Huge Crowds for Colombo Mass!
The Pope canonised 17th Century missionary Joseph Vaz at the sea-front service in Colombo.
It is the first papal visit since the end of the war in 2009 that saw the army and rebels accused of atrocities.
On Tuesday, the Pontiff called for the “pursuit of truth” to promote “justice, healing and unity” after years of war.
He arrived early for the Mass on Wednesday, informally greeting worshippers.
Hundreds of thousands showed up for the service at Galle Face Green, with many lining up from Tuesday to secure a place.
In keeping with his message of unity for Sri Lanka, Pope Francis urged its citizens to follow the example of Joseph Vaz and learn to overcome religious differences.
Saint Joseph embodied a challenge to “testify to the gospel message of reconciliation to which he dedicated his life” and showed “the importance of transcending religious divisions in the service of peace”, he said.
He added: “Religious freedom is a fundamental human right. Each individual must be free alone or in association with others to seek the truth and to openly express his or her religious conviction.”
The canonised saint, Joseph Vaz, was an Indian-born missionary who served Sri Lanka’s Catholic community, who were persecuted by Dutch colonists. He has been credited with re-establishing the Catholic Church on the island.
The BBC’s Yogita Limaye in Colombo says there has been a great deal of enthusiasm not just from the Catholic community of Sri Lanka but also from India.
But his canonisation has also provoked concern from some in Sri Lanka, where the majority of the population is Buddhist.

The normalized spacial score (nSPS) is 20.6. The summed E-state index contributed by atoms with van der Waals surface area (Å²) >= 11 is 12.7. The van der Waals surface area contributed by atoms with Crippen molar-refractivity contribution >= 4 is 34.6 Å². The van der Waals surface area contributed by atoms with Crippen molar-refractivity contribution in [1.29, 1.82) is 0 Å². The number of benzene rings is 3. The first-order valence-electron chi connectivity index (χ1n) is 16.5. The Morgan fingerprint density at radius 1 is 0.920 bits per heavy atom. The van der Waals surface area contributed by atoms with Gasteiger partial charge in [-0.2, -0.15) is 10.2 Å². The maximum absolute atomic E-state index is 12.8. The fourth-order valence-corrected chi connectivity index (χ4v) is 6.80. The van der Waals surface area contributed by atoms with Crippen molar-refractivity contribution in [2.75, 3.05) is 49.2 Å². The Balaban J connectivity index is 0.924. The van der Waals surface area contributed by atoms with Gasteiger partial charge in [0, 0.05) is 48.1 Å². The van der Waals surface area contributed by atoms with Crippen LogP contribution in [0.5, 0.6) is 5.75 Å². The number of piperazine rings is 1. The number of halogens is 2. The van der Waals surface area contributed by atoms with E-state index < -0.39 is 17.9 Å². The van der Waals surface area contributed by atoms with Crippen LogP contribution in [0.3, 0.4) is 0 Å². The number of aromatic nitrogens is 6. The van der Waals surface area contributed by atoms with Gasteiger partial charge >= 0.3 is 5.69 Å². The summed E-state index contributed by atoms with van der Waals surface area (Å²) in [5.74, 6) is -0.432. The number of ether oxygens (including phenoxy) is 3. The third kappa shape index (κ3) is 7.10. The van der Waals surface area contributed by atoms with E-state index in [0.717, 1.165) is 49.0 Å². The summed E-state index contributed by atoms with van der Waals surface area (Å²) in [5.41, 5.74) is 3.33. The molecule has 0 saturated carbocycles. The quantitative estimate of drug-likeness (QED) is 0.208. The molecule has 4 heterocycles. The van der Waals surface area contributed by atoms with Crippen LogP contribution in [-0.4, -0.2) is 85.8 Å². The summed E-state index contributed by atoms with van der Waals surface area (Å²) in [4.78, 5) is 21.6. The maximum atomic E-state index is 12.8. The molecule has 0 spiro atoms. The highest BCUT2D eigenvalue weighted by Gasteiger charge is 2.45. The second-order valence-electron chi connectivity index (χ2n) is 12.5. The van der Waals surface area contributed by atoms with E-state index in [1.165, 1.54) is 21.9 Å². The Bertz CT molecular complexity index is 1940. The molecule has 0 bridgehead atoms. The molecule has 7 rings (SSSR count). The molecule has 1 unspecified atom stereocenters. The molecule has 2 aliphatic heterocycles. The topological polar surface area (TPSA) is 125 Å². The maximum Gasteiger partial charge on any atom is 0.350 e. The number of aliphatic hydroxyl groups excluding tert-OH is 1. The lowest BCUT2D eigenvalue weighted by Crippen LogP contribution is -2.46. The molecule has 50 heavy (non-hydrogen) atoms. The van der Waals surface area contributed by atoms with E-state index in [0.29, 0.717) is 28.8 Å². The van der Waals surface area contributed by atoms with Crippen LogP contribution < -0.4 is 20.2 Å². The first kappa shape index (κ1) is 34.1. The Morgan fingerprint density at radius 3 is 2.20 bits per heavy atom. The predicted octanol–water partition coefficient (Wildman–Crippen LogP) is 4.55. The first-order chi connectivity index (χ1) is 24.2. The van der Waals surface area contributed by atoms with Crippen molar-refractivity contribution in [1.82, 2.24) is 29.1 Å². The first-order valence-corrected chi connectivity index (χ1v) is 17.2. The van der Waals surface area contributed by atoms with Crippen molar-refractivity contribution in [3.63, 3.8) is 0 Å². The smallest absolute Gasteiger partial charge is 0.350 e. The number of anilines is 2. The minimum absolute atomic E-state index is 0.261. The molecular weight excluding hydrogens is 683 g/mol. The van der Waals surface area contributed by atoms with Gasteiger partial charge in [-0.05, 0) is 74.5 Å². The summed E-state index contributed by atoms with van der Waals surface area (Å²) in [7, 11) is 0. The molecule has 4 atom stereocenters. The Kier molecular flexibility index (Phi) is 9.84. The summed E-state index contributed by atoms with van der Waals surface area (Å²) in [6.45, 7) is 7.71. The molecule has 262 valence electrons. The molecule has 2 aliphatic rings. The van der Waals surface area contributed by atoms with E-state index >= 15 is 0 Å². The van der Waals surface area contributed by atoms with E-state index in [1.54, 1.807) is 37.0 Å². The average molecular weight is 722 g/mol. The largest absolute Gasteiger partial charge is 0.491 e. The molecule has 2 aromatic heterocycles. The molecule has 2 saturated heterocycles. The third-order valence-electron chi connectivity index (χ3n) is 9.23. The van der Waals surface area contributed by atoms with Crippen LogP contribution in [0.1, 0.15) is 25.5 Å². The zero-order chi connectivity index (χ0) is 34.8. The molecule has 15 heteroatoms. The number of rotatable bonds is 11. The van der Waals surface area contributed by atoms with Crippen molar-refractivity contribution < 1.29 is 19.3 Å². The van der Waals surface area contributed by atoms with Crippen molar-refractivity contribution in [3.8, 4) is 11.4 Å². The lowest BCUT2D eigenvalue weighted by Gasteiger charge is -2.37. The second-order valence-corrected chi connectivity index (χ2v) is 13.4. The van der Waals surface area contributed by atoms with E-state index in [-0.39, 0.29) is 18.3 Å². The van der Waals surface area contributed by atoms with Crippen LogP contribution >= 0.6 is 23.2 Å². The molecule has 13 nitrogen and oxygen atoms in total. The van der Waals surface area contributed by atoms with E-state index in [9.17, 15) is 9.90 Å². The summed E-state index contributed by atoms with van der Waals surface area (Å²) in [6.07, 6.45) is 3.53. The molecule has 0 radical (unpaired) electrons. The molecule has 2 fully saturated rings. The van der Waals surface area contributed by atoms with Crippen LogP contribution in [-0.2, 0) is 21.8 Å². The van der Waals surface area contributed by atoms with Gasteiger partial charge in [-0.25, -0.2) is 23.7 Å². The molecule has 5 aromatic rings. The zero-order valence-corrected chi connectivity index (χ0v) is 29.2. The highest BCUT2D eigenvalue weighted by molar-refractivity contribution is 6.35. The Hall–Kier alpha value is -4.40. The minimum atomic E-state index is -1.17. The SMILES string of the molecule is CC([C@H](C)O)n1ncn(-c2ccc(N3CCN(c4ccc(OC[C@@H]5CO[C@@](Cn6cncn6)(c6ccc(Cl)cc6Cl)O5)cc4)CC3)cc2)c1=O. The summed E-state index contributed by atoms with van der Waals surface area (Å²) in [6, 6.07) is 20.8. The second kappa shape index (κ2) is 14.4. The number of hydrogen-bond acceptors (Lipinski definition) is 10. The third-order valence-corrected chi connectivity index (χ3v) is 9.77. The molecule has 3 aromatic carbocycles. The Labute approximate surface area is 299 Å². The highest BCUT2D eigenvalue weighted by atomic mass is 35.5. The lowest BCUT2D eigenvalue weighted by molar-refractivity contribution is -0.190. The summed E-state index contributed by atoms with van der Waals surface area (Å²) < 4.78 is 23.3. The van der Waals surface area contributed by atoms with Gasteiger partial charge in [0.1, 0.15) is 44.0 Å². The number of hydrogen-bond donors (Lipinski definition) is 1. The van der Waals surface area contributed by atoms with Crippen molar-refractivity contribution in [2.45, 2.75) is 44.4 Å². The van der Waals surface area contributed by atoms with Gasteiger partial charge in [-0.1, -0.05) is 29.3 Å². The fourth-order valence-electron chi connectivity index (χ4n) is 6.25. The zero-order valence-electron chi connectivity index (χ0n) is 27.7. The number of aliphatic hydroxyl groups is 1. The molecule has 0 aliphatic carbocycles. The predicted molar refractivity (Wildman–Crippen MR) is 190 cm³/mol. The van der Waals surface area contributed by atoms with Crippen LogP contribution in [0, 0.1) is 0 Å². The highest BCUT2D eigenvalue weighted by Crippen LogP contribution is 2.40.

Susantha Goonatilake, president of the Royal Asiatic Society of Sri Lanka, told Reuters news agency that Pope Francis should apologise for the Church’s destruction of Buddhist temples in its early years.
Pope Francis’ visit, part of a six-day tour of Asia which will also see him visiting the Philippines, comes at a significant time for Sri Lanka, which elected its new president Maithripala Sirisena last week, ending 10 years under Mahinda Rajapaksa.
Later Pope Francis will speak at prayers in Madhu in the north – a region which saw some of the fiercest fighting of the 26-year war.
The conflict, arising from ethnic tensions between the majority Sinhalese and the Tamil minority, ended in 2009 when the army defeated separatist Tamil rebels. The United Nations said both sides committed atrocities against civilians.
The government consistently denied allegations that it was responsible for the deaths of many thousands of civilians in the final phase of that war. Last year the UN approved an inquiry into alleged war crimes.
Just over 7% of Sri Lanka’s population are Christian, mostly Catholic – but they include both Sinhalese and Tamils. About 70% of Sri Lankans are Buddhist, with 13% Hindus and 10% Muslims.
The last papal visit was 20 years ago, when Pope John Paul II was boycotted by Buddhist leaders. But on Tuesday, Pope Francis met a group of Buddhist, Hindu and Muslim leaders, urging reconciliation.
His visit comes amid change in Sri Lanka, where Maithripala Sirisena took office as president on Friday, replacing Mahinda Rajapaksa.
Critics said Mr Rajapaksa’s leadership had been marred by increasing corruption and authoritarianism.
There have been early signs of reform under the new leader, but it is not yet clear if his approach to addressing the legacy of the war will differ from his predecessor, who is seen as a hero by many Sri Lankans for ending the conflict.